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The speculative logic project

Speculative logic, as envisaged here, is a theory of concepts, roughly in the tradition of Frege's Grundgesetze der Arithmetik, which has a two-fold aim:

  1. a definition in purely logical terms of thought forms like those of modality, quantity, time, and space (to name the most immediate ones), and
  2. a derivation by purely logical means of their characteristic laws.
The central problem of a speculative philosophy is, even more so than in the case of Frege's enterprise of a logical foundation of the concept of number, a clarification of the question "how do the empty forms of logic come to disgorge so rich a content?" (Frege, Grundlagen der Arithmetik, p.22)

The principal clue to answering this question, and at the same time the starting point for the speculative logic project, is provided by the emergence of paradoxes in the foundations of logic, semantics, and set theory which sank Frege's original project of a logical foundation of arithmetic, but at the same time opened up a new alley for a logical foundation of dialectic and speculative philosophy, by showing that the elementary building blocks of (higher order) logic, abstraction and predication, already give rise to contradictions. These contradictions are a source of possible content for logical insight. In this way truth-conserving expansions of a deductive apparatus may become possible without recourse to experience.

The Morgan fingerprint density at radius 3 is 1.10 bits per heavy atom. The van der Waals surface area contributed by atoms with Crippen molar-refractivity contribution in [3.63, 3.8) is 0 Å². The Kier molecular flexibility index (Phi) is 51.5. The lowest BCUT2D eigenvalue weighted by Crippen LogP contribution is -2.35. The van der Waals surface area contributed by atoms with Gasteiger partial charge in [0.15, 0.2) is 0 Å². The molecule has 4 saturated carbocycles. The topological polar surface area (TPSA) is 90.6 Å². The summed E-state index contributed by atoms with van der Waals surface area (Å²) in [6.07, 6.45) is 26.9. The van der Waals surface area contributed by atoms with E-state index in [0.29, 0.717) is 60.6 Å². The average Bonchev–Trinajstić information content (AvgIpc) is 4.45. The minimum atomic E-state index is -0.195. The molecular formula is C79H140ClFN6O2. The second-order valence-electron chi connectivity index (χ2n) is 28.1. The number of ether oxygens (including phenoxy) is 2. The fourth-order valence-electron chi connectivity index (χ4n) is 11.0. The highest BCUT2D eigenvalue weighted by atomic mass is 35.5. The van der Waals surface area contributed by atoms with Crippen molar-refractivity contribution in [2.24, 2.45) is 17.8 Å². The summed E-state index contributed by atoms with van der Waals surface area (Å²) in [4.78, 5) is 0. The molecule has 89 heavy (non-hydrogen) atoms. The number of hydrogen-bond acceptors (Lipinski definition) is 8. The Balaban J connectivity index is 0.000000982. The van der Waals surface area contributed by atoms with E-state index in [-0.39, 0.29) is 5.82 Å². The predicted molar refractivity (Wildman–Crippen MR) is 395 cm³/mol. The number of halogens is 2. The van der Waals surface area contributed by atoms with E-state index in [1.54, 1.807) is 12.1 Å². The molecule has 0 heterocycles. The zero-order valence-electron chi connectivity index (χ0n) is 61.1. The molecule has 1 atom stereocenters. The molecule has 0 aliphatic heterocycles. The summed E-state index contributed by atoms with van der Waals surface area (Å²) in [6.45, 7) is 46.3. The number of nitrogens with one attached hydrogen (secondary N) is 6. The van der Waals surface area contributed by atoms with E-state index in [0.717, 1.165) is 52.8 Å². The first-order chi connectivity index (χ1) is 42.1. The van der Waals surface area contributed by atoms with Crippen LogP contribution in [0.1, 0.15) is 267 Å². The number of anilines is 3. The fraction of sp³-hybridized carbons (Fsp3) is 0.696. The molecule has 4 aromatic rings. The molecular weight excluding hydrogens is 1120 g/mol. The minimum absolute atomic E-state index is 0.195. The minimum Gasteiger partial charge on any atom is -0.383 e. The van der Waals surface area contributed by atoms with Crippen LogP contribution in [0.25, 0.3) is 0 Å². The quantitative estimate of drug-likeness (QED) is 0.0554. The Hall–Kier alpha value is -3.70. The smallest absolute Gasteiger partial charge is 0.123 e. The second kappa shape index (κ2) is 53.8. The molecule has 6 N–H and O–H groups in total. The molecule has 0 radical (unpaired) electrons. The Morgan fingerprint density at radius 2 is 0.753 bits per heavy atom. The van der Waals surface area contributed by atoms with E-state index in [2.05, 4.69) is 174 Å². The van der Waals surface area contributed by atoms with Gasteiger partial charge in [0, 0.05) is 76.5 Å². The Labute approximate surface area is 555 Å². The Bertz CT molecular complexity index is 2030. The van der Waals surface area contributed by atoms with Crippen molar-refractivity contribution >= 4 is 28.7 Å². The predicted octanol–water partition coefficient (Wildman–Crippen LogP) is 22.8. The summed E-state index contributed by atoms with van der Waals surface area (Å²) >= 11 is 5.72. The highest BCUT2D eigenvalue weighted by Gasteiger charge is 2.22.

This means that one of the cornerstones of speculative logic is unrestricted abstraction, as originally introduced into logic by Frege. The other cornerstone is a restriction of classical logic which becomes necessary if one wants to work consistently with unrestricted abstraction. Apart from that, speculative logic is characterized by an extreme parsimony with regard to theoretical constants. Ideally, besides unrestricted abstraction there should be nothing more than a form of inclusion. At most, identity or alternatively predication may be admitted.

The idea of a speculative logic goes back to the German idealist philosopher Georg Wilhelm Friedrich Hegel who already tried --- albeit with dubious success -- to enact this idea in his Science of Logic. It came as a reaction to Immanuel Kant's Critique of Pure Reason, in which an argument was presented to the effect that we cannot know what things are in themselves, but only how they appear to us, essentially through the forms of intuition, space and time, and the categories of the understanding, grouped in the four classes of quantity, quality, relation, and modality. Kant's argumentation is essentially based on the construction of certain antinomies in pure reason in a section entitled ``Antithetik der reinen Vernunft'' (Antithetic of Pure Reason). Unfortunately, the standard of the philosophical discussion --- be that in Kant or Hegel, or almost all of the secondary literature --- is poor and this is why the philosophical background hardly plays a role in the project of a development of speculative logic.

Further informationen can be obtained at The speculative logic project.

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